Arrieta after gem: That's what 'best teams do'
MILWAUKEE -- Jake Arrieta knew the situation.
The Phillies' bullpen was running on fumes and missing a key piece after Pat Neshek landed on the injured list with a strained right shoulder. So when the veteran right-hander took the mound Saturday afternoon at Miller Park, Arrietta knew exactly what he had to do.
And oh, did he deliver.
Arrieta allowed just two runs while striking out eight batters over eight innings, as the Phillies extended their winning streak to three games with a 7-2 victory over the Brewers.
"He understands how much we depend on him," manager Gabe Kapler said. "He understood how the club was depending on him today, and he stepped right up and met the challenge."
Ten days after he gave up five runs (four earned) over six innings in a 5-2 loss to the Brewers in Philadelphia, Arrietta came out firing, facing just one batter over the minimum through his first 6 2/3 innings of work Saturday.
Andrew McCutchen staked him to an early lead, sending the second pitch of the day from Brewers starter Jhoulys Chacin over the wall in center for his eighth homer of the season, extending his hitting streak to seven games.
Like a day earlier, when they scored exactly one run in six of nine innings, the Phillies again took a a slow-and-steady approach on offense, putting a run on the board in four of the first five innings, including a solo shot rom Cesar Hernandez in the third.
It looked to be more than enough of a cushion for Arrieta, who retired 16 straight batters before missing his mark on a 3-1 sinker that Mike Moustakas hit to center for his 13th home run of the season.
Arrieta got out of the inning without any further damage and was sitting on 82 pitches when he came back out for the eighth, which would turn out to be his most challenging inning. Eric Thames led off with a single and moved to third on a one-out double by Orlando Arcia. Thames then scored on Hernan Perez's groundout to make it 4-2, bringing up the potential tying run in Lorenzo Cain -- with Christian Yelich waiting on deck.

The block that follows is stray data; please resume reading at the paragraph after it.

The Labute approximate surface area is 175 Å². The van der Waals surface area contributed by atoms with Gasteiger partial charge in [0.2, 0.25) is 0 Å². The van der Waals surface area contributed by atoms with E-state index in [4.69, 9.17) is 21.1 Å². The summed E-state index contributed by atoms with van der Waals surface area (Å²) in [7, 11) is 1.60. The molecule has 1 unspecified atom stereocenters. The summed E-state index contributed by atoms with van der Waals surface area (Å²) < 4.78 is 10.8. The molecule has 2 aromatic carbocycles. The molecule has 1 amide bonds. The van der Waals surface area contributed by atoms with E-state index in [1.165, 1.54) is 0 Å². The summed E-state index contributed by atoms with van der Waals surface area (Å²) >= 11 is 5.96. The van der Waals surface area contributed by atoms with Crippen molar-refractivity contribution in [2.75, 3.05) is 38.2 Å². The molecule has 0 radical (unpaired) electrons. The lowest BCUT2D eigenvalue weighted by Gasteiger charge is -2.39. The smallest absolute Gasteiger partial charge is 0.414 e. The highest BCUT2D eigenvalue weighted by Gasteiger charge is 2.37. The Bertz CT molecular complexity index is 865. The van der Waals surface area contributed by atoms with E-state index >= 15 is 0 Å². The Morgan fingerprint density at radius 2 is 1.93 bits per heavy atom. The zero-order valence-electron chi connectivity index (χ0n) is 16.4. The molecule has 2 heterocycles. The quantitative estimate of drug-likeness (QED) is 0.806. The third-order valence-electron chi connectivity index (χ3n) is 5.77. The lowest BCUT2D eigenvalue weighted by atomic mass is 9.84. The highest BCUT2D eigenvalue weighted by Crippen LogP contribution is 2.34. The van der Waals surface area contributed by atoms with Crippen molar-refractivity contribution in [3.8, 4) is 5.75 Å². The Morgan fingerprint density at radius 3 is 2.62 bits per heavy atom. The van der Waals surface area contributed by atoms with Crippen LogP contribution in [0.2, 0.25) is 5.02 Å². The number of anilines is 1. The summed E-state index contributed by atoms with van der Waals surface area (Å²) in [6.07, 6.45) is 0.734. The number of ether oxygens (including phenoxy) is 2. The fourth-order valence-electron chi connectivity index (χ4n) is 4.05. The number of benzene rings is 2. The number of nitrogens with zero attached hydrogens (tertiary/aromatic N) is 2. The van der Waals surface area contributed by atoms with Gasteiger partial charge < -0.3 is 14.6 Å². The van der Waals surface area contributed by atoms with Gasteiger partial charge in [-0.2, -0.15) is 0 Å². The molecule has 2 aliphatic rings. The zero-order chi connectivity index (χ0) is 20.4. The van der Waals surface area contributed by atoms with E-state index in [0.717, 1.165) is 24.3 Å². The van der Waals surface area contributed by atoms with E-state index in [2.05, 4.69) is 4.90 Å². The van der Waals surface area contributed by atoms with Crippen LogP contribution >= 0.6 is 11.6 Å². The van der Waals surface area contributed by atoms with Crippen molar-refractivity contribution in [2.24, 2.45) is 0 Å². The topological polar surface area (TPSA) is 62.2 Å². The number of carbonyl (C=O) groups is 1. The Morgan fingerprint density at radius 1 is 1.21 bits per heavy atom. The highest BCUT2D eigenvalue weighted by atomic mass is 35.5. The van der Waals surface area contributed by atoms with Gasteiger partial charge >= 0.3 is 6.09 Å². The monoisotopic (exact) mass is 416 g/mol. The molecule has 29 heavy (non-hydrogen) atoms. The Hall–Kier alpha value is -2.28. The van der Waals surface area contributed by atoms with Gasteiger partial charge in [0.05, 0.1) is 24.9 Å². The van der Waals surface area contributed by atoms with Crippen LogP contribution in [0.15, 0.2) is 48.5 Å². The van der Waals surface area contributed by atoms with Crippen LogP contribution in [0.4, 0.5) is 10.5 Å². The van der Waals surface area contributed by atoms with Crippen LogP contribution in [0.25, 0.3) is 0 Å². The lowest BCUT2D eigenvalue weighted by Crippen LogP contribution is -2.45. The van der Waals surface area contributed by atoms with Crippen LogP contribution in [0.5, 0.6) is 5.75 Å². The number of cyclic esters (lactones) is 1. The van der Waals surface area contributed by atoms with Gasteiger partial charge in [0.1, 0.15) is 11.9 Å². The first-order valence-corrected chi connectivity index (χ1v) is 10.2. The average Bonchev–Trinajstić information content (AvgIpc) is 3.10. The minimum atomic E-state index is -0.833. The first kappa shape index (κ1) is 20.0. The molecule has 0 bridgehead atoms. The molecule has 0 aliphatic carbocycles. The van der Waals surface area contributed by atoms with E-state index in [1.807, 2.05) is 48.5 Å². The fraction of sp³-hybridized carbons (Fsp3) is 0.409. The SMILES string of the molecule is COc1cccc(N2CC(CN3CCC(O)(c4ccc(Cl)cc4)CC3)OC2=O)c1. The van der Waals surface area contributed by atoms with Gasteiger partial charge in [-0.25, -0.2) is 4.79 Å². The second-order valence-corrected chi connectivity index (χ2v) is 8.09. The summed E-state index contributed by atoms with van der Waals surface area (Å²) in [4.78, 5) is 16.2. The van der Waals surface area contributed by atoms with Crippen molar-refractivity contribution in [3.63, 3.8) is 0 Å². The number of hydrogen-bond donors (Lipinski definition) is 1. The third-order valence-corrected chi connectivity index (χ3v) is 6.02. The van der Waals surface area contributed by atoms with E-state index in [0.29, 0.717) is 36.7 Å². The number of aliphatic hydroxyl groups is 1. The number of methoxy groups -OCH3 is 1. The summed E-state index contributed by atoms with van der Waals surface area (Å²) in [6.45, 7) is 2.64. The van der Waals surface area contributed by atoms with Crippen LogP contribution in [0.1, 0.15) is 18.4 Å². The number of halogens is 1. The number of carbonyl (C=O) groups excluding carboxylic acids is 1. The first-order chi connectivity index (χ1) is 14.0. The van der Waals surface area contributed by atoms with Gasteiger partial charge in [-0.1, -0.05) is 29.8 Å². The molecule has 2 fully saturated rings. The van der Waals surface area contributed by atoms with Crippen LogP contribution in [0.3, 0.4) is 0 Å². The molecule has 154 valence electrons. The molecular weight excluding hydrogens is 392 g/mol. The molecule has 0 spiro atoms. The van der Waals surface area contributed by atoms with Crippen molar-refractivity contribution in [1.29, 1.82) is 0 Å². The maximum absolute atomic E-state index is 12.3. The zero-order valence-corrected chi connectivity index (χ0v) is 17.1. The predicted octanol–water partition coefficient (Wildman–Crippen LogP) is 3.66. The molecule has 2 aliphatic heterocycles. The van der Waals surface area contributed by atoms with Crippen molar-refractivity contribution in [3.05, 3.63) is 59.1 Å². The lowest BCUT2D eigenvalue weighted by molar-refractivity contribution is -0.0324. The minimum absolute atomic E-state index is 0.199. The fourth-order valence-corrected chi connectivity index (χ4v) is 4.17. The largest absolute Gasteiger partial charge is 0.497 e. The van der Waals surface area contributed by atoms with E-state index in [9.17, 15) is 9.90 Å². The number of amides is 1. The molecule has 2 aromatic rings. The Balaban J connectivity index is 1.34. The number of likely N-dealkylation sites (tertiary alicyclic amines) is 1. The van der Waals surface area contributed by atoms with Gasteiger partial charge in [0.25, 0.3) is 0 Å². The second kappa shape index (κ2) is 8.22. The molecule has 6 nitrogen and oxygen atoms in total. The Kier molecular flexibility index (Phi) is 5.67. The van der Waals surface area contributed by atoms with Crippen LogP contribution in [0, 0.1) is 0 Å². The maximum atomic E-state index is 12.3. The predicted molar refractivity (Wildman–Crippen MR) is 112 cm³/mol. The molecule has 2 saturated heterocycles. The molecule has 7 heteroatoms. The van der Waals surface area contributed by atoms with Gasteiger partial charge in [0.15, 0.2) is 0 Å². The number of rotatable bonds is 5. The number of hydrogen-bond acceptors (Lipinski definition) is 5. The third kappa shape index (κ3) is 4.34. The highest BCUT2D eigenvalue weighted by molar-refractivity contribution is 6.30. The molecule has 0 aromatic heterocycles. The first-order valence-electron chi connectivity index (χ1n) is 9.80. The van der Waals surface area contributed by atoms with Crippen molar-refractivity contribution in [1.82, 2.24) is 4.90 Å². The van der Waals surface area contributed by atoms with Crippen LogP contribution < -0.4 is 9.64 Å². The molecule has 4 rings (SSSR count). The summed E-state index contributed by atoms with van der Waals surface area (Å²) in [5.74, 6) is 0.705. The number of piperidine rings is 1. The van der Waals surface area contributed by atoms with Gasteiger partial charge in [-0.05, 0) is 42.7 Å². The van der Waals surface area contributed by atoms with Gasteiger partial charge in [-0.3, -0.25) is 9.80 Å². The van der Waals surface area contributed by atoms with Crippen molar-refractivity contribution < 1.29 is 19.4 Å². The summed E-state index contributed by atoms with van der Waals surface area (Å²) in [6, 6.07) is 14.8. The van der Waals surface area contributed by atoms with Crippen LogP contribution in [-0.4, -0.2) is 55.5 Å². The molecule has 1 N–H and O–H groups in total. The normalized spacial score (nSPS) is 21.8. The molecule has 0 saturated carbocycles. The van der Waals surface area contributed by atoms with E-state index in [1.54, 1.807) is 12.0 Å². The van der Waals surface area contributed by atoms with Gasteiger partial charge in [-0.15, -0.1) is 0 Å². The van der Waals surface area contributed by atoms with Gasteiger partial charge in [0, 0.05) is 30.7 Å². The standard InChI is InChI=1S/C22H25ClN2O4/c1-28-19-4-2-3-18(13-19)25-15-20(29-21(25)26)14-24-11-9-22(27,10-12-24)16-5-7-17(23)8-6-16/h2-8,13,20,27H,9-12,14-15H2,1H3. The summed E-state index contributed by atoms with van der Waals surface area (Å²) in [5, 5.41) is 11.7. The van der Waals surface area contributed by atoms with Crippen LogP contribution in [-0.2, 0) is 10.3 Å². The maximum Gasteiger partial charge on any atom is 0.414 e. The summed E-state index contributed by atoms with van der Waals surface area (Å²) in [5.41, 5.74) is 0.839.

Arrieta escaped by getting Cain to bounce out to second, and the Phillies rewarded him in the ninth with a pair of home runs -- a two-run shot by Rhys Hoskins followed immediately by a solo homer from J.T. Realmuto -- to make it a five-run game.
Kapler said he would have gone out to talk to Arrieta had Cain reached, but couldn't say whether or not he would have turned to his bullpen had the inning continued.
He also had no concern whatsoever that Arrieta wouldn't be able to handle the challenge.
"He was in control the entire game, from start to finish," Kapler said. "I never felt like he didn't have his stuff. I never felt like he didn't have his delivery. In fact, it was the opposite. I think he recognized the moment, and I think the bigger the moment, the more Jake elevates his game."
Kapler handed the ninth inning to José Álvarez, who retired the Brewers in order to shut the door.
"Preserving the bullpen is what the best teams do," said Arrieta, who has a 3.30 ERA in 19 career starts against the Brewers. "You reap the rewards of that late in the season in July, August and September. Doing it on the road, winning the series, with a chance to sweep them tomorrow is really good for our ball club."